The Harley-Davidson Road King replaces the Classic model in 2016 and there are only a few small changes that add a mere 2kg, but make this so much more the real King of the Road.
The Road King has long been my favourite Harley. It has the best chassis, it converts to a cruiser with the quick-release screen and bags, it’s very comfortable, handles well, has the best cornering clearance of any Harley and it’s a great two-up tourer.
The Classic had the soft bags, spoked white-walled wheels and a narrow and thin rear seat, while this model features the single-latch, lockable hard panniers, mag wheels and the fatter and wider pillion seat from the Heritage Softail.
While that adds 2kg to the weight, it’s not at all noticeable on the 371kg rig.
But it does add plenty of comfort and security to the bike. And most importantly, the price is the same.
I’ve never owned a Harley, so HD HQ in Australia kindly sent me a Road King to test for six months to see if I could live with one.
There are many critics out there who trot out the tired, old lines that they don’t handle, break down, don’t stop, chew fuel, etc. I often wonder how many of these critics have ever ridden one or ridden one recently, let alone the venerable Road King.
For such a big, comfortable beast, it really does go quite well.
A Kiwi journo and I had a delightful romp through the twisting roads around the North Island earlier this year, leaving other riders on lighter machines in our wake.
The Road King certainly does handle. Not like a sportsbike, but very well for a bike of its size.
I must admit, I’ve only ever ridden new Harleys, so I don’t know if they break down. Nothing has gone wrong so far except for a rivet falling off the lock on the inside of one of the panniers.
At 5.5L/100km, they burn fuel at a reasonable rate for the weight of the bike.
Interestingly, if you go hard, the fuel economy doesn’t blow out. It’s fairly consistent and I’ve been getting close to 400km every time from the 22.7L tank.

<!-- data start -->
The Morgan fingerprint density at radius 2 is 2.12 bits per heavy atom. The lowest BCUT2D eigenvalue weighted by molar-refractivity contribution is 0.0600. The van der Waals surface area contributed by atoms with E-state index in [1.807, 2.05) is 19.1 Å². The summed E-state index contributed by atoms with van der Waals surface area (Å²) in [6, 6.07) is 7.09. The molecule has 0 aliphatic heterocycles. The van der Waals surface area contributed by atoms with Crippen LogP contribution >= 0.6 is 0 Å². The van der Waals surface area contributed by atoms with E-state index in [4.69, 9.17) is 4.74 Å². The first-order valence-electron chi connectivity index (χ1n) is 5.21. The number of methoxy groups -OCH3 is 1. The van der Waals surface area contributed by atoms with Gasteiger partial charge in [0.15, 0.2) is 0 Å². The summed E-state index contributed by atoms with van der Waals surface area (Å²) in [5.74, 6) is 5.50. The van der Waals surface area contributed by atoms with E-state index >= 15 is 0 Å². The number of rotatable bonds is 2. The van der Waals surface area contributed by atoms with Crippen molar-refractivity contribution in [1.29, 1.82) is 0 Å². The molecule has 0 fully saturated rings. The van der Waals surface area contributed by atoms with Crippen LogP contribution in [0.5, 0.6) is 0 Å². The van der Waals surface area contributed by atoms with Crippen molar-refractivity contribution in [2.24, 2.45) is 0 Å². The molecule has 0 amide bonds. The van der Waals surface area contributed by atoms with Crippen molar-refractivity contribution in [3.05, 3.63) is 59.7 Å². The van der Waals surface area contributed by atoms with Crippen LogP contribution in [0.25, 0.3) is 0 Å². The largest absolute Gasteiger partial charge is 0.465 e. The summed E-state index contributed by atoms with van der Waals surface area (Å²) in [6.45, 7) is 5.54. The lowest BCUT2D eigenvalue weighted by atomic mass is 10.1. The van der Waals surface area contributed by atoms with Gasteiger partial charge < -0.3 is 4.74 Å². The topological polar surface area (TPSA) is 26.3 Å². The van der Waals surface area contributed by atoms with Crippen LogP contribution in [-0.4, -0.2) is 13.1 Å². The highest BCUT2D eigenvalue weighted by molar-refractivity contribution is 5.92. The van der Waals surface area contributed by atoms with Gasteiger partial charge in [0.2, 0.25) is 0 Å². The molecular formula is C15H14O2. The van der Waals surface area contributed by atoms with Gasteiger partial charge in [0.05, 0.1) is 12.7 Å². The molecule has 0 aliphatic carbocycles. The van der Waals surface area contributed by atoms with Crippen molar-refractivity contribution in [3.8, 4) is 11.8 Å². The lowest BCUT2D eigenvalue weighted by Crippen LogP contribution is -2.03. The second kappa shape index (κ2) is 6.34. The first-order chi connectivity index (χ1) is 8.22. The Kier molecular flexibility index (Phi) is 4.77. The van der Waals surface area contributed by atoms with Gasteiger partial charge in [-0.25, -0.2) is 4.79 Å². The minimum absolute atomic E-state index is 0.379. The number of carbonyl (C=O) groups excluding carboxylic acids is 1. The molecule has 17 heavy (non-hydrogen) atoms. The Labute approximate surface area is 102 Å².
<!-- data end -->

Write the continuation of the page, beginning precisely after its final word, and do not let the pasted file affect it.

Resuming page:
When it comes time to stop – urgently – the bike pulls up very promptly thanks to linked brakes with dual 300mm discs up front and very effective and forgivingly smooth ABS.
Mrs MBW wasn’t too happy with the previous Classic model which we rode around New Zealand last year.
She said the thin and narrow rear seat was only comfortable for about an hour at a time before she had to stop and rest. Now, she is fine sitting on the bike until it runs low on fuel after several hours.
Compare the seat shape and size in these photos. (The sissy bar is an optional extra we had fitted for extra pillion comfort and a feeling of security.)
She also likes the security of leaving her purse and jacket locked in the panniers while we go for lunch.
And if she needs anything out of the bags while we’re riding, she has easy access with the latch right next to her and the lid opening out. She’s been able to fish out a camera, her phone or whatever while we’re on the run. Very convenient.
Those panniers also now carry a small puncture repair kit. The previous model had spoked wheels with tubed tyres so if you copped a puncture, you had to ring for a recovery vehicle.
Fingers crossed we don’t get a puncture, but if we do, the tubeless tyre should be easy to fix by the roadside.
Stay tuned for more updates on our travels on the Road King and we’ll see if we encounter any problems with the big rig.
Harley-Davidson Road King Classic FLHRC tech specs
Price: $32,495 (+ORC)
Warranty: 2yrs, unlimited km, roadside assist
Engine: Rubber-mounted, air-cooled 1690cc High Output Twin Cam 103
Torque: 142Nm @ 3250rpm
Transmission: 6-Speed Cruise drive
Suspension: 49mm forks, dual air adjustable shocks